DenGreatroomDining corner

We (hubby and I) painted an awning striped accent wall in the living room over a holiday weekend, and still came away kissing…that speaks volumes about our marital relationship and how we communicate.  I’ve since learned that you need to press that masking tape down with a credit card to keep the edges from bleeding, but it looks great from at least 2 feet away!  Many people have wondered how we found wallpaper that matches our paint so well!

awningstripe

Painted awning stripe accent wall in Raisin Torte and Old Navy over Rockport Grey.

 

I pulled in a few side by side comparisons of the before and after shots. OMG the yellow!  Friends, if you are marketing your home, either pony up the money to paint over your beloved bright colors down to neutral, or hope that your buyer has both the imagination and money to paint, as I did.  That yellow just about turned me off this home.

The kitchen, before and after.

Kitchen after

The kitchen after renovation.

OLYMPUS DIGITAL CAMERA

The original kitchen.

P1150327

Here’s the bedroom wall looking into the hallway, with neutral Rockport Grey everywhere. Oh, we ditched the antique tv.???????????????????????????????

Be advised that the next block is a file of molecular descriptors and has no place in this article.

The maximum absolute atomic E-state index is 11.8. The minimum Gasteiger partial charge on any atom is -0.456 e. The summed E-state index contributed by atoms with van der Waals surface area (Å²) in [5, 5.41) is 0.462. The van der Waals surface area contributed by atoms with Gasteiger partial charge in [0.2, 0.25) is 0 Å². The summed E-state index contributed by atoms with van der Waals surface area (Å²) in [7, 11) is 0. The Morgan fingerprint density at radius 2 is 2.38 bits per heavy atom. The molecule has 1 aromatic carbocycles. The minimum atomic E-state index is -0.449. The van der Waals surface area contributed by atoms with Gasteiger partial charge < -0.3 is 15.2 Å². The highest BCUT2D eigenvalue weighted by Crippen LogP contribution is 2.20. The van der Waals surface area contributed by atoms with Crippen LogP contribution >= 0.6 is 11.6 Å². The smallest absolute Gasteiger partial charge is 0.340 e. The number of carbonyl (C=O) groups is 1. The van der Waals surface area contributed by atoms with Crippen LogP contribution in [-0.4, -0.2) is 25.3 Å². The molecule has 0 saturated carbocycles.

The original bedroom paint, kind of a suede brown. You can see that bright yellow in the hall.

 

So there you have it.  Dreamed about in 1985.  Wished for in 1992.  Accomplished in 2005.  I had a neutral gray house before Pinterest made it hip.  Before Pinterest.  Before some of the girls on Pinterest even had hips…

Building a Green Log Cabin with a Blue Roof

We are GO FOR LAUNCH

Kickstarter officially approved our campaign…

to finance the research and design of a modern log home with as many green/energy and environmentally sensible technologies as we can make feasible and still make it an attractive, comfortable, desirable and resellable home.

 If you contribute, we have some decent swag for donors, including cool photos and weekends in our Little Cabin in the Woods.

Why Kickstarter?

  1. Green energy technologies are EXPENSIVE.
  2. WV is  black hole for new technogies, and that’s where this cabin will be built.  Currently, there are no providers for solar energy collectors, geothermal heat pumps or other such technologies, so we need money to entice them to participate.
  3. Consultants cost money.  We have an expert, Dr. Charles Pickering, right in our WV back door, who has designed and built the first LEEDS * certified home in WV.  He’d like to be paid to participate in this project.  After all, this is his source of income. 
  4. Try going to a bank for this kind of funding.  In West Virginia.  In RURAL West Virginia.  Seriously.*Leadership in Energy and Environmental Design certification

 

littlecabin

Click this link to download a BRIEF slide slow about the technologies we hope to consider.  littlecabin